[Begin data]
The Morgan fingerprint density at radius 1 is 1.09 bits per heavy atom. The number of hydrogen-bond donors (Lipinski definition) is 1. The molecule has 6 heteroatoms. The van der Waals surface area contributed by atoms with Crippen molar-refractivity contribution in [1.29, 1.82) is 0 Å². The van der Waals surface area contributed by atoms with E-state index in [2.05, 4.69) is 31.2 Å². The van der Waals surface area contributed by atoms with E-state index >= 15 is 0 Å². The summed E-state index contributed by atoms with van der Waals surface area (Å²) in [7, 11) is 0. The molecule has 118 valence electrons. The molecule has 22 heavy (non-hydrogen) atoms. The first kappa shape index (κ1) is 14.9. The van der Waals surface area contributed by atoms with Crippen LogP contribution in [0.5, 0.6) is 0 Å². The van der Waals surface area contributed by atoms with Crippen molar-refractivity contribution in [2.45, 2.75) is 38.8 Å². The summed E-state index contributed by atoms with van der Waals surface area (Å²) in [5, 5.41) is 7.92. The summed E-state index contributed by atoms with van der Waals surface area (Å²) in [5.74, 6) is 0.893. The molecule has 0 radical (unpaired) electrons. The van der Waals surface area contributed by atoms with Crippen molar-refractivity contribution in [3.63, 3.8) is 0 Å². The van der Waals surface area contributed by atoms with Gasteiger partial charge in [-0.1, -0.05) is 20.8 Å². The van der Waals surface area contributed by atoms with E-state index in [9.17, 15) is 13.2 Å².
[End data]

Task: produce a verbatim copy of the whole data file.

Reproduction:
The Morgan fingerprint density at radius 1 is 1.09 bits per heavy atom. The number of hydrogen-bond donors (Lipinski definition) is 1. The molecule has 6 heteroatoms. The van der Waals surface area contributed by atoms with Crippen molar-refractivity contribution in [1.29, 1.82) is 0 Å². The van der Waals surface area contributed by atoms with E-state index in [2.05, 4.69) is 31.2 Å². The van der Waals surface area contributed by atoms with E-state index >= 15 is 0 Å². The summed E-state index contributed by atoms with van der Waals surface area (Å²) in [7, 11) is 0. The molecule has 118 valence electrons. The molecule has 22 heavy (non-hydrogen) atoms. The first kappa shape index (κ1) is 14.9. The van der Waals surface area contributed by atoms with Crippen LogP contribution in [0.5, 0.6) is 0 Å². The van der Waals surface area contributed by atoms with Crippen molar-refractivity contribution in [2.45, 2.75) is 38.8 Å². The summed E-state index contributed by atoms with van der Waals surface area (Å²) in [5, 5.41) is 7.92. The summed E-state index contributed by atoms with van der Waals surface area (Å²) in [5.74, 6) is 0.893. The molecule has 0 radical (unpaired) electrons. The van der Waals surface area contributed by atoms with Crippen molar-refractivity contribution in [3.63, 3.8) is 0 Å². The van der Waals surface area contributed by atoms with Gasteiger partial charge in [-0.1, -0.05) is 20.8 Å². The van der Waals surface area contributed by atoms with E-state index in [9.17, 15) is 13.2 Å².